Elimination and substitution, while most effective at reducing hazards, also tend to be the most difficult to implement in an existing process. If the process is still at the design or development stage, elimination and substitution of hazards may be inexpensive and simple to implement. For an existing process, major changes in equipment and procedures may be required to eliminate or substitute for a hazard.
These strategies are considered first because they have the potential to completely eliminate the hazard, thus greatly reducing the probability of an accident.
Basically, all we're talking about is attempting to eliminate or reduce the noise level by redesigning the noisy equipment. When you modify a machine to make it quieter, or change the sound path so that the noise never reaches the listener, you are using engineering controls. For instance, you might enclose a shredder to isolate the noise.
Although ANSI gives this strategy its own category, OSHA considers warning signs and other devices as administrative controls. They help to protect only by warning employees about the noise hazard and to wear hearing protection.
Administrative controls attempt to limit exposure by reducing the duration of exposure to the noise. Below is a list of examples:
Of course, we're talking about hearing protection here. However, if you can eliminate or reduce noise levels so that you don't need earplugs or muffs, it is well worth the money spent in the long term. It can be quite a challenge to supervise proper wearing of hearing protection all the time.
We're not going to talk at length about the hearing conservation program because we're trying to focus in on the actual hearing protection (PPE) itself in this module. Your workplace must have a hearing conservation program if employees are exposed to noise levels that are equal to or greater than 85 dBA average over an eight-hour period (called the 8-Hour Time Weighted Average). Check out Course 751 Hearing Conservation Program Management for more in-depth information regarding hearing conservation.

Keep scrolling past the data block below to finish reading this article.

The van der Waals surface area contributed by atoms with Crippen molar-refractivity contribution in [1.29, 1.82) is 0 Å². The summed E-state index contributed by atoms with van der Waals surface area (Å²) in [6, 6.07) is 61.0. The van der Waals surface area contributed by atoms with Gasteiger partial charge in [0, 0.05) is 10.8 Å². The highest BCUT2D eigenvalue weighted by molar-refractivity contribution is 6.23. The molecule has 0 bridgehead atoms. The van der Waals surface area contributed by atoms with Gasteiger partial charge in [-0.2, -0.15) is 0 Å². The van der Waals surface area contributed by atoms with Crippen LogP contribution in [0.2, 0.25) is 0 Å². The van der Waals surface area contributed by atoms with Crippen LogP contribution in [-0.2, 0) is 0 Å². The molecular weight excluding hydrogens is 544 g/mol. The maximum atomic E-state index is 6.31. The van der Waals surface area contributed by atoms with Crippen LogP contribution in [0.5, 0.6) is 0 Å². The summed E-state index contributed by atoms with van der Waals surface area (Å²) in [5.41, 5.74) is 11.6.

The critical elements of an effective Hearing Conservation Program include:
Click here for a sample Hearing Conservation Program.
As you are probably well aware, there are basically four types of hearing protectors.
Molded earplugs are usually made of plastic or silicone rubber. They are available in a variety of shapes and sizes and are usually characterized by one or more ribs or contours. They are considered multiple use; therefore, they must be cleaned and properly stored after each use.
Custom molded plugs are generally made of plastic and are designed from a molded wax insert of the wearer's ears. They are considered multiple use but cannot be switched ear to ear.
Self-molded earplugs are generally made of mineral down or plastic foam and are molded or formed by the wearer. Generally one size fits all and they may be either single or multiple use.
Earmuffs are designed to be multiple use and may be designed to be worn with the harness over or behind the head, or below the chin. They are generally more comfortable, but may not provide as much protection because they only sit over the ears, rather than directly in the ear canal.
Click here to see how to insert earplugs!
Employers must make sure that hearing protectors are worn:
The intent of the law is that employers make hearing protectors available to all employees that meet the criteria above at no cost to employees. Also, hearing protectors must be replaced as necessary.
Employees must be given the opportunity to select their hearing protectors from a variety of suitable hearing protectors provided by the employer. The employer must also make sure that hearing protectors fit properly at the initial fitting and then supervise their correct use.
One effective way to make sure employees are involved in this process is to ask your PPE supplier account representative to display a range of products to the employees.
The employer must provide training in the use and care of all hearing protectors provided to employees who are exposed to noise at or above an 8-hour time-weighted average of 85 decibels, and must make sure employees participate in the program. Although the standard only requires "training," make sure your PPE training (or any safety training for that matter) includes "educating" the employee as to the importance of the correct use of their PPE. As we talked about in Module 3, education tells employees the "why" which increases understanding. Understanding affects attitude which, in turn, influences behavior. The goal is to get employees to "want to" use their PPE correctly.
The educational component of this training includes information on:
The employer must also make sure that each employee demonstrates the ability to use and care for the PPE they are using.